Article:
Making music with GarageBand
Warning: GarageBand can be hazardous to your health. How can you tell if you have fallen victim to this malady? Here are some of the warning signs: Are you mixing loops during times of day that should be spent on more trivial activities, such as eating and sleeping? Do you record your voice over and over, striving for that perfect take, while your spouse consults a lawyer to see if endlessly singing off-key qualifies as spousal abuse? If so, you've been hooked. I know. It's happened to me. I can't recall the last time that a software program (other than a game) has so captured my attention.
I ordered GarageBand and the Keystation 49e MIDI controller/keyboard as soon as I returned from the Macworld Expo last month. GarageBand arrived about two weeks before the Keystation. So, at first, I contented myself with combining prerecorded loops into small compositions. While this was entertaining, and helped me to master the nuances of the software, it turned out to be just the appetizer of GarageBand's talents. After the Keystation arrived, I moved on to the main course.
With a MIDI controller such as the Keystation, you can easily spend days exploring all the different instruments and effects that the keyboard can produce. Which is exactly what I did. If you have a real piano in your house, chances are you do not also have an organ. Or vice versa. You just can't afford to have both. With the Keystation and GarageBand, you no longer have to limit yourself. You can shift from one to the other, in a matter of seconds. In fact, you have a choice of 50 different instruments, from several different types of pianos and organs to guitars to a saxophone to an orchestra string section to a full set of drums to virtual instruments that have no real counterpart (called synths).
Eventually, I decided to move on and test out GarageBand's ability to record what you play. This opened up a whole new level of possibilities. I could record a melody with a virtual saxophone and then shift to a piano accompaniment for a second track.
Finally, I returned to the loops I had been working with before the keyboard arrived. By combining loops with my own playing, I could create recordings that sounded as if an entire band had stopped by my house for the evening.
Seeing a demo of all this is impressive enough. But it is only after trying it out yourself that you realize how truly amazing it all is. Yes, GarageBand is not the first program to offer these capabilities. Other programs can do most of what GarageBand does (and even offer some features that GarageBand lacks). And yes. You can purchase an electronic keyboard that includes virtual instruments and loops. But the cheap ones don't have nearly the quality and range of instruments included with GarageBand. And the expensive ones cost thousands of dollars (and still don't offer the recording options of GarageBand).
Put simply: There has never been an easier or less expensive (assuming you already own a Mac) way to do all of this.
Okay. Enough gushing.
In truth, I had one glaring problem with GarageBand: me. More specifically, my lack of certain musical skills.
I took piano lessons (mainly classical training) for about 12 years. That was many years ago. The last time my fingers attempted a piece by Chopin was closer to the Vietnam war than the Gulf wars. Today, I content myself playing mostly pop tunes on my (very non-electric) upright piano. This, as it turns out, is not the ideal background for exploring the depths of GarageBand.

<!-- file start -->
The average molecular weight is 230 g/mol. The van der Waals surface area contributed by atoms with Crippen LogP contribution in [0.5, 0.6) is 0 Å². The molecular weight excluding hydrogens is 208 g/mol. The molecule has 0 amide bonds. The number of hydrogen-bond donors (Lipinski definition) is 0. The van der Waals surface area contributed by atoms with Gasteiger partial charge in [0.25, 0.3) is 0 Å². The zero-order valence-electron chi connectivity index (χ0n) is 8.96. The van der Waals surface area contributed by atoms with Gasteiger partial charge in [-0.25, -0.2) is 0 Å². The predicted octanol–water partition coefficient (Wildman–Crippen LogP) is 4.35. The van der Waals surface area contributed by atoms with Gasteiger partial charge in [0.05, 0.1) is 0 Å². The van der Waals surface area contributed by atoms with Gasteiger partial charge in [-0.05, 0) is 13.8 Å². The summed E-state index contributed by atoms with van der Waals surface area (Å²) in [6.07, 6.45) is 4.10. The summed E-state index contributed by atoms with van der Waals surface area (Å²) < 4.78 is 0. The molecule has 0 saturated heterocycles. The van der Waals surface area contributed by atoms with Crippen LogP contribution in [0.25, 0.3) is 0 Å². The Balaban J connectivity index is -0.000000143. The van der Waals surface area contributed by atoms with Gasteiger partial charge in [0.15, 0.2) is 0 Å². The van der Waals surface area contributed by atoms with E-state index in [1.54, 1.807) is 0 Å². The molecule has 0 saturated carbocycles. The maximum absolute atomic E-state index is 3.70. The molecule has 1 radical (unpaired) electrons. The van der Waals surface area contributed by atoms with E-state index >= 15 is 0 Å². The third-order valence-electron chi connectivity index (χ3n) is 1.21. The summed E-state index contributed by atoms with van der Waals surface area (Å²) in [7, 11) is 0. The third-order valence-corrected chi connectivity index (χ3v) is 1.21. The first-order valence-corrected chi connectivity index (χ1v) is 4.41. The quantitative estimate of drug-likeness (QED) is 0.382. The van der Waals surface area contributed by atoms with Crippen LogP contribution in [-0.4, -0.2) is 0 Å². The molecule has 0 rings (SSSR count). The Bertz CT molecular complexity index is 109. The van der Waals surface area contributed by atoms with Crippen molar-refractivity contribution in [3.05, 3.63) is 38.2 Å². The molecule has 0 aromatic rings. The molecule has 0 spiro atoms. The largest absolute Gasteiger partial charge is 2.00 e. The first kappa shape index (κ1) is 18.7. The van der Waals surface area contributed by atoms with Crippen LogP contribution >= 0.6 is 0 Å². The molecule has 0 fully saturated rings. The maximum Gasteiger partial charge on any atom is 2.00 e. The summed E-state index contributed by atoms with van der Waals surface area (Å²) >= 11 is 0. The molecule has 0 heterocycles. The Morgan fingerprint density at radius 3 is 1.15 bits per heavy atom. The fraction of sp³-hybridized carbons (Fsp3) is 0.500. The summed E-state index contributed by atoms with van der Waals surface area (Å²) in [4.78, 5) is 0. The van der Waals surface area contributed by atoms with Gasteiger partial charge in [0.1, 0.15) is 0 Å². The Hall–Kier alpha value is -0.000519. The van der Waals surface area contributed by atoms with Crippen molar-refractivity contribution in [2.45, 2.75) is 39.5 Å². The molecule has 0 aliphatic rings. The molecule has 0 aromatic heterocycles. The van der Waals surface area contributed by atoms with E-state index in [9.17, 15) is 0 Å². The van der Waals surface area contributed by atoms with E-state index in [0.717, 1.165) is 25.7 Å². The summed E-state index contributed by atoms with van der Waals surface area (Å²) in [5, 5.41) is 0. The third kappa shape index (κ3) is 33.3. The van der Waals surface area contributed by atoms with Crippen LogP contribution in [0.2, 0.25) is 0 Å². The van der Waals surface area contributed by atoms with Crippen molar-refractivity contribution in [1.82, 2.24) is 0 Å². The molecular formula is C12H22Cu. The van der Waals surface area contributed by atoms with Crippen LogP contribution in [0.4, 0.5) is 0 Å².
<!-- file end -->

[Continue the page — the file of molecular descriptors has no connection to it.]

For starters, I am a soloist. I have never played with a band before. Having to keep pace with the constant rhythm of a GarageBand loop was a new (and not especially easy) task. One plus: If you are using a software instrument (such as the Keystation), a Fix Timing button (located in the Track Editor) can help remedy your worst miscues.
Second, I had no experience using MIDI devices. This made it more difficult to decide what instruments to use with a particular song and if (and how) to adjust effect settings. I was especially green when it came to working with the "synth" instruments - the ones that do not correspond to any real instrument and have names like Martian Lounge, Blip Side and Cloud Break.
Finally, I had no experience with mixing tracks. True, one of GarageBand's strengths is how easy it is to combine loops that sound good together. In fact, Apple touts this as a way you can use the program even if you have no musical skills at all. But selecting and combining loops that sound good with what you are recording is another story altogether. And trying to figure out the best place for each loop to begin and end, plus how to shift tempos within a song as needed, can wind up making you feel like you need a course in music arranging to do it right. And none of this even begins to address all the track editing options that GarageBand provides.
It also didn't help any that my musical repertoire consists mostly of pop music and folk blues. With a name like GarageBand, I didn't expect Broadway show tunes to be its speciality. But unless I wanted a hard driving beat behind my music, my loop options in GarageBand quickly and radically dwindled.
Selecting a time signature was also a problem. Almost all of GarageBand's loops work best (or only) in 4/4 time. If you want 2/4, for example, the number of accessible loops drops to zero! On the plus side, GarageBand did a great job accommodating my shifts in key and tempo.